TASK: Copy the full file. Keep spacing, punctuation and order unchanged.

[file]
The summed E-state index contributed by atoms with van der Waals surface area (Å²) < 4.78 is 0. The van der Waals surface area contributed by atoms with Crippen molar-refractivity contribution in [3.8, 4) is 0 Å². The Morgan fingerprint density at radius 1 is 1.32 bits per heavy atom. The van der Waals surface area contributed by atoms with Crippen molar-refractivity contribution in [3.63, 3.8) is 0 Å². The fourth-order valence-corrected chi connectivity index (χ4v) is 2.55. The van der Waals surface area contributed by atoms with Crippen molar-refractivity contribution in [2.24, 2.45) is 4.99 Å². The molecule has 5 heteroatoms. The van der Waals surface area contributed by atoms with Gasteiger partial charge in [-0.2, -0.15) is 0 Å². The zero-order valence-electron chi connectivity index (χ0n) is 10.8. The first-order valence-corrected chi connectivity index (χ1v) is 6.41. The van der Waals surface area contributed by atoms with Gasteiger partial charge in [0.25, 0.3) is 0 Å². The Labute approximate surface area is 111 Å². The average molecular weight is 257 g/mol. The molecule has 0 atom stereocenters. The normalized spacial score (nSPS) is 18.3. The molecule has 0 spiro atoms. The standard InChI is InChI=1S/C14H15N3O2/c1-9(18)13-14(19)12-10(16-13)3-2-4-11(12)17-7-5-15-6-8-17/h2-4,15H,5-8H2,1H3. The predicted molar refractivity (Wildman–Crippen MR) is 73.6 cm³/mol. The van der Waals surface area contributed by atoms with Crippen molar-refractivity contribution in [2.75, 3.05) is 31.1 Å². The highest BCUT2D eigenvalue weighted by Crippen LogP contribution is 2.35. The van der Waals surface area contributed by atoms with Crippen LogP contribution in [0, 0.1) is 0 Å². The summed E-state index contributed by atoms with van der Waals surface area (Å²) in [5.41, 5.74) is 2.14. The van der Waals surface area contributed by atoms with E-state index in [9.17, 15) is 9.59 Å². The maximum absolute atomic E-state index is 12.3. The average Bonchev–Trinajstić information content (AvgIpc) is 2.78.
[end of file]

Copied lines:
The summed E-state index contributed by atoms with van der Waals surface area (Å²) < 4.78 is 0. The van der Waals surface area contributed by atoms with Crippen molar-refractivity contribution in [3.8, 4) is 0 Å². The Morgan fingerprint density at radius 1 is 1.32 bits per heavy atom. The van der Waals surface area contributed by atoms with Crippen molar-refractivity contribution in [3.63, 3.8) is 0 Å². The fourth-order valence-corrected chi connectivity index (χ4v) is 2.55. The van der Waals surface area contributed by atoms with Crippen molar-refractivity contribution in [2.24, 2.45) is 4.99 Å². The molecule has 5 heteroatoms. The van der Waals surface area contributed by atoms with Gasteiger partial charge in [-0.2, -0.15) is 0 Å². The zero-order valence-electron chi connectivity index (χ0n) is 10.8. The first-order valence-corrected chi connectivity index (χ1v) is 6.41. The van der Waals surface area contributed by atoms with Gasteiger partial charge in [0.25, 0.3) is 0 Å². The Labute approximate surface area is 111 Å². The average molecular weight is 257 g/mol. The molecule has 0 atom stereocenters. The normalized spacial score (nSPS) is 18.3. The molecule has 0 spiro atoms. The standard InChI is InChI=1S/C14H15N3O2/c1-9(18)13-14(19)12-10(16-13)3-2-4-11(12)17-7-5-15-6-8-17/h2-4,15H,5-8H2,1H3. The predicted molar refractivity (Wildman–Crippen MR) is 73.6 cm³/mol. The van der Waals surface area contributed by atoms with Crippen molar-refractivity contribution in [2.75, 3.05) is 31.1 Å². The highest BCUT2D eigenvalue weighted by Crippen LogP contribution is 2.35. The van der Waals surface area contributed by atoms with Crippen LogP contribution in [0, 0.1) is 0 Å². The summed E-state index contributed by atoms with van der Waals surface area (Å²) in [5.41, 5.74) is 2.14. The van der Waals surface area contributed by atoms with E-state index in [9.17, 15) is 9.59 Å². The maximum absolute atomic E-state index is 12.3. The average Bonchev–Trinajstić information content (AvgIpc) is 2.78.